Why Travel Is Hard for HSPs (and How to Enjoy It More)

travel highly sensitive person

Travel is supposed to be magical. It’s supposed to be an “escape,” a chance to reinvent yourself. Or, at least to de-stress on vacation. But if you’re a highly sensitive person, travel is often the opposite: one big source of stress and overwhelm.

There are good reasons for this — and it’s not something you need to beat yourself up over. Rather, travel comes with a number of pitfalls that are hard for any highly sensitive person (HSP). Let’s take a look at why travel can be tough for HSPs, as well as how you can start enjoying it more.

Why Travel Can Be Hard for HSPs

Perhaps the biggest reason travel can be difficult for HSPs is that it pulls them out of their routine. Routine is often a source of comfort for sensitive souls, because it’s the one thing that’s constant and reassuring in a high-stimulus world. Losing that, even temporarily, can be harder on HSPs than it is for others.

But that’s far from the only reason. Most HSPs absolutely loathe being thrown into a new environment, surrounded by unfamiliar sights, sounds, foods, and situations, and held to an itinerary that they can’t always control. Of course, we all have to endure little difficulties to travel — sensitive or not — like being crammed into a tiny airplane seat or rushing to make a connecting flight. But a highly sensitive person’s system processes everything more deeply, magnifying these normal stresses into completely nerve-wracking situations.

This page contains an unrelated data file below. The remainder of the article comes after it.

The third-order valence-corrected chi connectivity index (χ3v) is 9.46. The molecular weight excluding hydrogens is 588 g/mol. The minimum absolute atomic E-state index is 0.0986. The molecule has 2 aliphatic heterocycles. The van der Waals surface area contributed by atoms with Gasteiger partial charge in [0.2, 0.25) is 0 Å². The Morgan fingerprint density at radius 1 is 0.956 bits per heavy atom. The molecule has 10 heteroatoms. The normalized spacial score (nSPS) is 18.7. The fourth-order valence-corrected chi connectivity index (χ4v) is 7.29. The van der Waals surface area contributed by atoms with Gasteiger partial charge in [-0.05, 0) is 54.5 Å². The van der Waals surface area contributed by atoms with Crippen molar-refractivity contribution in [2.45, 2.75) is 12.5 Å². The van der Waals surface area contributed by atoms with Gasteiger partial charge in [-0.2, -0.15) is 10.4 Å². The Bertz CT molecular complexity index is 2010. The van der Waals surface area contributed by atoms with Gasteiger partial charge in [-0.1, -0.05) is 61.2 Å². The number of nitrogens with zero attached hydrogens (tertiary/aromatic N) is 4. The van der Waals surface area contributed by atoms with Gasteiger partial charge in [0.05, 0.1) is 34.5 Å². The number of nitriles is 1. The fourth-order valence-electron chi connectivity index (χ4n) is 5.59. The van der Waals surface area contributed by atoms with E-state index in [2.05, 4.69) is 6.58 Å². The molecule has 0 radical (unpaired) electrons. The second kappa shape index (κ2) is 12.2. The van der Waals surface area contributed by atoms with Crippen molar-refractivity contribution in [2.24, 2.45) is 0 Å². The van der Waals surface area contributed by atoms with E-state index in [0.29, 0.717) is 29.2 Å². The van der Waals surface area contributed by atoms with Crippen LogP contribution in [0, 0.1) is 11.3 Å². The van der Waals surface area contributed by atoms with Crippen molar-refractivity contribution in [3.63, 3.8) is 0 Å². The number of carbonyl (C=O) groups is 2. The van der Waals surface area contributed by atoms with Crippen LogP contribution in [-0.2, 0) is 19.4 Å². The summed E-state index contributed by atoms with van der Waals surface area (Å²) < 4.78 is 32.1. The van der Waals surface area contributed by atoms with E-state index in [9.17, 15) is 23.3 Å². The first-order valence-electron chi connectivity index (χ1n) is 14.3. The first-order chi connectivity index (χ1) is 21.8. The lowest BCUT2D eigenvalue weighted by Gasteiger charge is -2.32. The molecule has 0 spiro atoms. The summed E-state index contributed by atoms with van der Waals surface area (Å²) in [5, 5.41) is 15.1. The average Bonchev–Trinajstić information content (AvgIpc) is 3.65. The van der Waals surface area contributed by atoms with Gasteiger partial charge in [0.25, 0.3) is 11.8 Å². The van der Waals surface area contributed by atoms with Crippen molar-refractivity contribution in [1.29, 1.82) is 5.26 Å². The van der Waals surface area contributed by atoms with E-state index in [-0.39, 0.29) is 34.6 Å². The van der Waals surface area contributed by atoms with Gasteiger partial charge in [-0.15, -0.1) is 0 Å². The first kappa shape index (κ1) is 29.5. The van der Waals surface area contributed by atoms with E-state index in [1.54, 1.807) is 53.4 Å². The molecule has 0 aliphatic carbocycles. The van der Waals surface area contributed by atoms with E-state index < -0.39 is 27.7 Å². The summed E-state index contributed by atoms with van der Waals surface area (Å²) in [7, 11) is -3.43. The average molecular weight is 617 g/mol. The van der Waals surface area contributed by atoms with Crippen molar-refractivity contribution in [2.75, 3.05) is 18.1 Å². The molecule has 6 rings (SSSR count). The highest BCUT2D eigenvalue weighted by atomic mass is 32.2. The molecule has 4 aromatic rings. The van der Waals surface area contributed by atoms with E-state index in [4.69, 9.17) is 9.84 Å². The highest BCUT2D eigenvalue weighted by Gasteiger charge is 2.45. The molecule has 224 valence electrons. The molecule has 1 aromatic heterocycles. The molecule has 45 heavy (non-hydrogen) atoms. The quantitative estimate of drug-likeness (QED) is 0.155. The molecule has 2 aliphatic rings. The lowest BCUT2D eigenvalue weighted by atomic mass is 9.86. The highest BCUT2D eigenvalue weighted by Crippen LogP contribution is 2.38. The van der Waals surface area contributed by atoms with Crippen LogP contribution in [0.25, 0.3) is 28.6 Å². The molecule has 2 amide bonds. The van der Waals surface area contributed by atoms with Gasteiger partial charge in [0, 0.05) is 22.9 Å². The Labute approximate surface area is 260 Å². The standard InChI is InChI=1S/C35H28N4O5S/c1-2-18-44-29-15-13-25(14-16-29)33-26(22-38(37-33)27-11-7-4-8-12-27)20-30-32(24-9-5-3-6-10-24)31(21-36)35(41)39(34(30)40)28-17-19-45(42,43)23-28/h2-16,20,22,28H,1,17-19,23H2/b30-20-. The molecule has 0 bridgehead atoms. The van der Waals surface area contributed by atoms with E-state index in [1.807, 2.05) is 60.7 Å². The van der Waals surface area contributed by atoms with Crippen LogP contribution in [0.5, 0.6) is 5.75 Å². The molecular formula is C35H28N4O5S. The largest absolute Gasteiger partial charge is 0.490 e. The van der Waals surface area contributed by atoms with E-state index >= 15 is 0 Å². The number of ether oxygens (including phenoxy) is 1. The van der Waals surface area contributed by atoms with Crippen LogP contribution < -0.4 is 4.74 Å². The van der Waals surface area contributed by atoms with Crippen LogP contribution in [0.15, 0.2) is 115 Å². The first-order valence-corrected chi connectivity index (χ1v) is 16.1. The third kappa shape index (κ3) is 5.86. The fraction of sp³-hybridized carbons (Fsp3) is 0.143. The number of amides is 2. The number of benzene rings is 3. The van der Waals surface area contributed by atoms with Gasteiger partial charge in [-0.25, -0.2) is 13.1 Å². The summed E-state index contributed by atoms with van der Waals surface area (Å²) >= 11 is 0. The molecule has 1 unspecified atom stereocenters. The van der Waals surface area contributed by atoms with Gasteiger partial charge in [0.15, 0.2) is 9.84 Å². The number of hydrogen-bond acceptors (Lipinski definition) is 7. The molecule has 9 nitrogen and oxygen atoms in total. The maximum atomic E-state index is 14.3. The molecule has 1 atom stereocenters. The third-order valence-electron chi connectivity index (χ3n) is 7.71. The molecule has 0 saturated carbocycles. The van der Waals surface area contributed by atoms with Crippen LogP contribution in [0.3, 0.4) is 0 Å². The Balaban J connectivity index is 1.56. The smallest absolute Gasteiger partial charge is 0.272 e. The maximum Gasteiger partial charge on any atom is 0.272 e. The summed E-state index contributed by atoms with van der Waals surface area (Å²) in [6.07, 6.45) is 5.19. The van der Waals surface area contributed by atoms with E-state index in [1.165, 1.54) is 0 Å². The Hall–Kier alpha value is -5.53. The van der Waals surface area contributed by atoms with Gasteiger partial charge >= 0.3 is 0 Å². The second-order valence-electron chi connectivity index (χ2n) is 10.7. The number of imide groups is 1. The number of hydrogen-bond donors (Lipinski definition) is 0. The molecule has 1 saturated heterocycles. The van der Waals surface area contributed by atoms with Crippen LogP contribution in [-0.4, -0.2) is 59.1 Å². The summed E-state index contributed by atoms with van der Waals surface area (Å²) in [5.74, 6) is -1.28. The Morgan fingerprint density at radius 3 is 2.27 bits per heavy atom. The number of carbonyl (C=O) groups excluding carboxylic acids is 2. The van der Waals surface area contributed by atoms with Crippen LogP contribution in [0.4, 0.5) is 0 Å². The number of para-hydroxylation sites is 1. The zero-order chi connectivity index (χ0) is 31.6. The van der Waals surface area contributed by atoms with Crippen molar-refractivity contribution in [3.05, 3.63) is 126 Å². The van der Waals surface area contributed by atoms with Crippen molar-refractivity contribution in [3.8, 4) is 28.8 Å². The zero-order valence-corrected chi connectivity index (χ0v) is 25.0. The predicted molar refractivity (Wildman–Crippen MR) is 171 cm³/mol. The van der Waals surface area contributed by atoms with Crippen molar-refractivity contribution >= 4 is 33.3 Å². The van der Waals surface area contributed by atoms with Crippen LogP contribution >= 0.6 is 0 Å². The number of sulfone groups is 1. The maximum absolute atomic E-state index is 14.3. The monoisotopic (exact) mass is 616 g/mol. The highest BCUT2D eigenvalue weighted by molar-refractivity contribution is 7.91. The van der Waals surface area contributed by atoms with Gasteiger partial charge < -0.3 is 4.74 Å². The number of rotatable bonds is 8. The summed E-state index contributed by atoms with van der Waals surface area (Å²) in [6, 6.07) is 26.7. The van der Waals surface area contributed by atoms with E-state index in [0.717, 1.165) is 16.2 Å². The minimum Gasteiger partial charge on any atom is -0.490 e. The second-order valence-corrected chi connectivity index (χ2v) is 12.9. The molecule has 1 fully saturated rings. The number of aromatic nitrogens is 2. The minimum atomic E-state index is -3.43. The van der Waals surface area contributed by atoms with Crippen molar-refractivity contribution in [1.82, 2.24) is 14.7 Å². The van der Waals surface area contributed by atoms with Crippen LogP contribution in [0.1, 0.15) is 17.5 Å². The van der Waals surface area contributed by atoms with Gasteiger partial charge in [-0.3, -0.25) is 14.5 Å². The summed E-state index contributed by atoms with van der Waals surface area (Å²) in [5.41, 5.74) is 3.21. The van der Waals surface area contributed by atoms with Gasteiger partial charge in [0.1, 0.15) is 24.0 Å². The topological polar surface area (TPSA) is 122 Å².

But many HSPs have found ways to make travel less overwhelming, even a source of joy. Below are three secrets from HSPs and avid travelers to manage travel as a sensitive person.

How to Enjoy Travel as a Highly Sensitive Person

1. Resist the pressure to do, do, DO

It seems like every time I go on a trip, there’s a long list of stuff we “have” to do. Things to see, things to experience, even things to eat. If you only have a few days somewhere amazing, don’t you have to see it ALL?

For me, that’s the road to just falling apart and crashing. Too many activities leave me tired, crabby, and unpleasant to be around. Especially if traveling companions have even more things to do next. A little understanding, please?

But here’s what I’ve realized. Understanding starts at home — it starts with accepting my own needs. Part of the reason it’s so easy to get worn down on a trip is because I buy into the idea that we have to see “everything.” But you can never see or do everything in a new location, even if you have a full week or two.

Instead, embrace the fact that, as a highly sensitive person, travel doesn’t mean the same thing to you that it means to other people. You can explore at your own pace. You can have a little adventure… then call it enough. It helps to remind yourself of that before you go, when you’re still making an itinerary.

And if you’d rather read on the beach than snorkel a coral reef, own that and let your companions know. In most cases, if you’re already accepting of it yourself, they’ll accept it too — and they’ll go enjoy doing their thing.

2. Develop a routine (even though you’re not at home)